Trundle Manor.

Trundle Manor - House of Oddities

Field review by the editors.

Swissvale, Pennsylvania

"I jarred my first animal when I was seven," said Mr. Arm, the proprietor of Trundle Manor. The animal is still in its jar -- a frog floating in green liquid -- in a place of honor in the parlor.

Trundle Manor is a 1910 house in the Pittsburgh suburb of Swissvale. Surrounded by other homes of similar vintage, you might not notice anything too strange about the house -- until you see the hospital hyperbaric chamber in the weedy front yard and the barbed wire and hurricane fence enclosing the front porch. "We left those up from the zombie insane asylum Halloween party we had in 2012," said Mr. Arm.

Mr. Arm and Velda von Minx.
Mr. Arm and Velda von Minx.

We in this case refers to Mr. Arm and his partner, Velda von Minx, who operate Trundle Manor as both an attraction and their home.

Mr. Arm and Velda (not their birth names) are artists in the fun, not pretentious, sense of the word. They've filled Trundle Manor with their lovingly curated personal collection of meat cleavers, medical equipment, custom crypto-taxidermy, and dead things in jars, and have opened it to the public for tours since 2009. "It got so big," said Mr. Arm of the collection, "we figured, what's the point of having it if no one sees it?"

Trundle Manor is a macabre midway funhouse of an attraction -- somewhere between Victorian, Goth, Steampunk, and The Addams Family -- and begins just inside the front door. There, on a table, sits "Olivia's Singing Tumor," a real, baby-brain-sized human tumor that arrived at Trundle Manor in a Tupperware bowl. Mr. Arm and Velda used their art skills to improve the tumor by encasing it in a magnifying jar with mood lighting. A flip of a switch plays an eerie, ethereal song from the band Circus Contraption:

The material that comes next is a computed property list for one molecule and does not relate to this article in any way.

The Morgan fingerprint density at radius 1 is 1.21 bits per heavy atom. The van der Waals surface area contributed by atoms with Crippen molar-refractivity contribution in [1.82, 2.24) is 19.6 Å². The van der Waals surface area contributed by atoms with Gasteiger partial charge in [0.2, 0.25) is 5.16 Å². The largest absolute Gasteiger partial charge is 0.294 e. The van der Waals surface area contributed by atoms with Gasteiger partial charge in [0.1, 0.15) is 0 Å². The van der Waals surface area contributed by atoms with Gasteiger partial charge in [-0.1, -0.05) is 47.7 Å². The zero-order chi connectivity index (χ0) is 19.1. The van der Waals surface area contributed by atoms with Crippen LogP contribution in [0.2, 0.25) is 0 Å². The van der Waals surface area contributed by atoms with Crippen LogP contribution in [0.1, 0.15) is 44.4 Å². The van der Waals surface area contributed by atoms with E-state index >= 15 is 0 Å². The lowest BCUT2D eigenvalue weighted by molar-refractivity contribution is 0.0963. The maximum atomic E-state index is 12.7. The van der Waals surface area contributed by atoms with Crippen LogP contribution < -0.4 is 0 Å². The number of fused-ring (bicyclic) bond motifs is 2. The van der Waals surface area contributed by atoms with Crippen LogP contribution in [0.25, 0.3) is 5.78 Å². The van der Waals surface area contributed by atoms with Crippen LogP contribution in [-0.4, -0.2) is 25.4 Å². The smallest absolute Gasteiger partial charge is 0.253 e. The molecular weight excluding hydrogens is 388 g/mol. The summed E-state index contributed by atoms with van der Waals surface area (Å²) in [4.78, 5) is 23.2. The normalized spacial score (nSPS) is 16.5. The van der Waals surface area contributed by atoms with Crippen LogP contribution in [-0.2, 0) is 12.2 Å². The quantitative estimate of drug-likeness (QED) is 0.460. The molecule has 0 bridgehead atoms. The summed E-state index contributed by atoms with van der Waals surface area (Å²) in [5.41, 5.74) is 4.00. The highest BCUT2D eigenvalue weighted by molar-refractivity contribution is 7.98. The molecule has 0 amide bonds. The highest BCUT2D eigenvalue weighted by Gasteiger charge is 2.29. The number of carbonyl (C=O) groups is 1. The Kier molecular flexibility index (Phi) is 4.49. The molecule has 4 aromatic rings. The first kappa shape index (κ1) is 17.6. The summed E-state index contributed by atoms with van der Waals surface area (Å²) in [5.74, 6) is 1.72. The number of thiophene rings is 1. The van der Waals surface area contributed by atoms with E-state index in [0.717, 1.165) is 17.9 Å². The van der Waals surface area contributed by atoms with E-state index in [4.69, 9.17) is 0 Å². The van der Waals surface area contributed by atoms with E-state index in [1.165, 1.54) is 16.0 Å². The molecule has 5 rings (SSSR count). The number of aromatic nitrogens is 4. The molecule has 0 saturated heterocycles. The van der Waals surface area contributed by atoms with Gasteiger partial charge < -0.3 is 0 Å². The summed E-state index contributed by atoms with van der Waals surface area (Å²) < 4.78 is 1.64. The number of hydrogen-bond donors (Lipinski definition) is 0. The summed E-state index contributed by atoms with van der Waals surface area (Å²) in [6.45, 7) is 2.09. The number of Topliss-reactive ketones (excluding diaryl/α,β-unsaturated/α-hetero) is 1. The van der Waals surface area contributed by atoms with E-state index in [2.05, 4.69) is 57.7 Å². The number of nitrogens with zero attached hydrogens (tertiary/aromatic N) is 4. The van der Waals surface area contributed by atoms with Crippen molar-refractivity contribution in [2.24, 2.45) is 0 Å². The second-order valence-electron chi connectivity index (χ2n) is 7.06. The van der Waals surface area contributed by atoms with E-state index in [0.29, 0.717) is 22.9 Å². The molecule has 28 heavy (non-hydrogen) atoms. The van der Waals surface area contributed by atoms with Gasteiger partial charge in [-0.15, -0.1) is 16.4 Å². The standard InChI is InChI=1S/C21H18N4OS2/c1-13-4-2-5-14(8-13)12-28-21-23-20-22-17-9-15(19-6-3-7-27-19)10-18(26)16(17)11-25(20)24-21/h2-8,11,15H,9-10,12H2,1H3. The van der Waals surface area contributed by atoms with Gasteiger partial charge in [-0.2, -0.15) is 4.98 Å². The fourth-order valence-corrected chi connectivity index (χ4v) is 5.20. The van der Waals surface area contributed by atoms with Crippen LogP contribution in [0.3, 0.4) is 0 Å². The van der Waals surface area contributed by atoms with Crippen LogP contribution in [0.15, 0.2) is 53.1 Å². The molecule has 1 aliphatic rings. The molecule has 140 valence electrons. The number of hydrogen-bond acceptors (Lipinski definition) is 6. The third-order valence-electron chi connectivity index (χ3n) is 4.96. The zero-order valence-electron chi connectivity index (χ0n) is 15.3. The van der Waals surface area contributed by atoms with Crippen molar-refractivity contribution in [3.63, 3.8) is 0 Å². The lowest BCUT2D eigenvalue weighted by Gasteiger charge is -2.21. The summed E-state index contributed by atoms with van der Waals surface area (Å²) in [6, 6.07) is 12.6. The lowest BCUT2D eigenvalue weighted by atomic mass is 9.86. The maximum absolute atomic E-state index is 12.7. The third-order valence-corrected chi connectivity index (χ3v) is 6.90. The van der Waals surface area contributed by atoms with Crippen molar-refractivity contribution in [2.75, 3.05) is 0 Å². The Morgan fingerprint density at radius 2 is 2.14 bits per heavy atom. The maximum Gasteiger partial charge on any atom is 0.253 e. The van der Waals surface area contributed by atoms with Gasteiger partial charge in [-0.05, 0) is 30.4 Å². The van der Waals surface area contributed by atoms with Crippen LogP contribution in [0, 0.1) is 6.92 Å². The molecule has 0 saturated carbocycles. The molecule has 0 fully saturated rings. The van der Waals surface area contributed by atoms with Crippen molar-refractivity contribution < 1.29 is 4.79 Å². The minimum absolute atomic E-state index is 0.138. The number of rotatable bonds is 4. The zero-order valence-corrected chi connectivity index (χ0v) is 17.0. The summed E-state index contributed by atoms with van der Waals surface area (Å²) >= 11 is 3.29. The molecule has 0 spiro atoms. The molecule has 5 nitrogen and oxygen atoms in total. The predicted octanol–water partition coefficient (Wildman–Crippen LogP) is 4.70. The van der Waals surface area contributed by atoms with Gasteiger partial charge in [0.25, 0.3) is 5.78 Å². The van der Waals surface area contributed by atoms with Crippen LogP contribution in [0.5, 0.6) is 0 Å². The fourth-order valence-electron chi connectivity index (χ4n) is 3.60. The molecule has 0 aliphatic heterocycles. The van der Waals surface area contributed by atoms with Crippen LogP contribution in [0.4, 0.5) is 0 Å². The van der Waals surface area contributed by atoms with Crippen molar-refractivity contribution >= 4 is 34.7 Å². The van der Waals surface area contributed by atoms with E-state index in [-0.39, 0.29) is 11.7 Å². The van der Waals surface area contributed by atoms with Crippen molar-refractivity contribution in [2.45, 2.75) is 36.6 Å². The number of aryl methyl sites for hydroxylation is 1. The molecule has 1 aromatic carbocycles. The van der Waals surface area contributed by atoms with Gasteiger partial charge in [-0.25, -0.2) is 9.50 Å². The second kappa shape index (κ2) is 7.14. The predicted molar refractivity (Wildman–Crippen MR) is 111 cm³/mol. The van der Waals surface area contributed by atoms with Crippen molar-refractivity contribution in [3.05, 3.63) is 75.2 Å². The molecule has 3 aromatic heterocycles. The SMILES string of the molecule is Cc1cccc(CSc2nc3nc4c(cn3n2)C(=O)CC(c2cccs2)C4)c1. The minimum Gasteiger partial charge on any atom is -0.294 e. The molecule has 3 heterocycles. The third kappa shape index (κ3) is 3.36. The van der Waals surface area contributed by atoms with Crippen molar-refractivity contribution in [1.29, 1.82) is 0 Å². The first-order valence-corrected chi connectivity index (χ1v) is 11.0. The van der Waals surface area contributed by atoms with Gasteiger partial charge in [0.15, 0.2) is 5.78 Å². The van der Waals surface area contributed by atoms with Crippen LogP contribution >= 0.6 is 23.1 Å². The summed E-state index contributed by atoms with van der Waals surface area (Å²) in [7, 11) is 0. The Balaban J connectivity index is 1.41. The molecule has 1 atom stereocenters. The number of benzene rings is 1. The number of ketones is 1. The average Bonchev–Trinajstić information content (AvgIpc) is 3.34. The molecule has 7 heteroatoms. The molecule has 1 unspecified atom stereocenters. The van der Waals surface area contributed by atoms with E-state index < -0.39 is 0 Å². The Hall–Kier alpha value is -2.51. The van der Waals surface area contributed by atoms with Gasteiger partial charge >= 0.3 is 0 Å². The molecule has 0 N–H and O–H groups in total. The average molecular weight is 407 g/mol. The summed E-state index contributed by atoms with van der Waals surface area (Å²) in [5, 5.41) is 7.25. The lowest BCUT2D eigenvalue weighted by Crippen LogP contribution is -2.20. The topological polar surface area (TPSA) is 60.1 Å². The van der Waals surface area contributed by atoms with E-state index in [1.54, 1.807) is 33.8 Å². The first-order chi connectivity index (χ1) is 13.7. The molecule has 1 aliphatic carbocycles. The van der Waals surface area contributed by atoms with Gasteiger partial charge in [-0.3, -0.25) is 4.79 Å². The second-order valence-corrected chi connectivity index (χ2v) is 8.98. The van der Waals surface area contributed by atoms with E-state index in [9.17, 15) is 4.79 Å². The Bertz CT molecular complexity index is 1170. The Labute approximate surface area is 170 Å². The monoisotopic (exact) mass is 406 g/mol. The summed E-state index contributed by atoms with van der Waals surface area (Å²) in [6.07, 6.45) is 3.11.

"Floating in my watery womb
Or is it only a jar...."

According to Mr. Arm, the tumor's former human host "comes to visit it every once in a while."

Turtle and chick family.
Turtle and chick family.

"It was benign," added Velda.

Despite being the curators of what they cheerfully describe as "horrible things," Mr. Arm and Velda are perfectly likeable, and obviously delighted to share their treasures with visitors. They are really just homebodies -- but what a home.

Some of Trundle Manor's artifacts have been donated by like-minded souls (such as the tumor), a few were created by Mr. Arm and Velda themselves ("If we can't find it, we find out how to make it," said Velda), but most are treasures they simply discovered in dusty attics and flea markets.

A jar with two deer fetuses, for example, was purchased from an "old hillbilly farmer" about an hour outside of town. "We've been told that you can preserve things in urine," said Mr. Arm, "so we've done our best to never open that jar."

Velda compares bites.
Velda compares bites.

Mr. Arm and Velda were affable hosts on our whirlwind tour. We were told the history behind a mummified cat named Pestilence and a taxidermied guinea pig named Poop, shown a display case full of artifacts from the future Machine Uprising, and given some specs on the firepower of various death rays built from old power tools.

When excited, Mr. Arm breaks into the bouncing cadence of a sideshow carny, particularly in the garage where he introduced us to "Trixy," his self-customized truck with a cowcatcher designed to plow through the Zombie Apocalypse. "The skull on the dashboard is a remote control that I carry around and use to set off the flamethrowers in the exhaust pipes," said Mr. Arm.

As artists, Mr. Arm and Velda go for eye-appeal, so Trundle Manor is a feast for shutterbugs. You visit, your senses are overloaded -- and then you come back again because you missed 90 percent of what was on display the first time. Was that really a shelf full of animal penises that you saw? (It was.) Was that jar full of human skin flakes real? (Yep.)

Trundle Manor display.

Mr. Arm and Velda understand. "We both like visual overkill," said Velda. "We get kind of bored when we go to other people's houses."

Mr. Arm agreed. "Everything's so plain out there, just white walls," he said. "Ack! I need horrible things to look at."

Trundle Manor - House of Oddities

Address:
7724 Juniata St., Swissvale, PA
Directions:
South of Pittsburgh on I-376. After the Squirrel Hill Tunnels take the first exit and stay right toward Swissvale. Turn left at the stop sign, right onto South Braddock Ave., left onto Westmoreland Ave., then right onto Columbia Ave. Trundle Manor is on the corner of Columbia Ave. and Juniata St.
Hours:
By appt. Please call or email two days in advance. (Call to verify)
Phone:
412-916-5544
Admission:
Donations of cash or exhibits are welcomed.
RA Rates:
Major Fun
Save to My Sights

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